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NGC 7129 is a reflection nebula located 3,300 light years away in the constellation Cepheus. A young open cluster is responsible for illuminating the surrounding nebula. A recent survey indicates the cluster contains more than 130 stars less than 1 million years old. NGC 7129 is located just half a degree from nearby cluster NGC 7142. The nebula is rosebud-shaped; the young stars have blown a large, oddly shaped bubble in the molecular cloud that once surrounded them at their birth. The rosy pink color comes from glowing dust grains on the surface of the bubble being heated by the intense light from the young stars within. The ultra-violet and visible light produced by the young stars is absorbed by the surrounding dust grains. Several Herbig Haro objects are visible in this nebula. Herbig-Haro objects are small emission nebulae found around young developing stars (protostars) and which are believed to be transient in their nature, for they only exist for a few thousand years.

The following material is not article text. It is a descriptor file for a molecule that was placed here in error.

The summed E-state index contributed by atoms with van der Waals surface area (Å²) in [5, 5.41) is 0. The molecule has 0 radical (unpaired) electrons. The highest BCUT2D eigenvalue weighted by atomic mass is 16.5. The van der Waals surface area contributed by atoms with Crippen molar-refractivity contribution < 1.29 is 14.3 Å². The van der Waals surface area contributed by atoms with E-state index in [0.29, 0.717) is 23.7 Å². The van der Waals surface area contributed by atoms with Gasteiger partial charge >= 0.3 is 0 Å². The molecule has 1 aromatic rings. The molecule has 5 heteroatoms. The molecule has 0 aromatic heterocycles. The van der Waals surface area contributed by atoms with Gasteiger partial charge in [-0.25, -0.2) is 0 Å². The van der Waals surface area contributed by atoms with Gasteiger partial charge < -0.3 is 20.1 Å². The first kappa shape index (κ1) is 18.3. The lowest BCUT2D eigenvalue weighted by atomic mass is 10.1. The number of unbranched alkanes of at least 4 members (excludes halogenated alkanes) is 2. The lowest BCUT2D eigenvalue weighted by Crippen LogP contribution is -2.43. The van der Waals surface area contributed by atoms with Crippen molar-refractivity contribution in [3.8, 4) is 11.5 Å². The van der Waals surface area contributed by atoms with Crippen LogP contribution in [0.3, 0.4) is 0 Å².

Credit: Adam Block/Mount Lemmon Skycenter/University of Arizona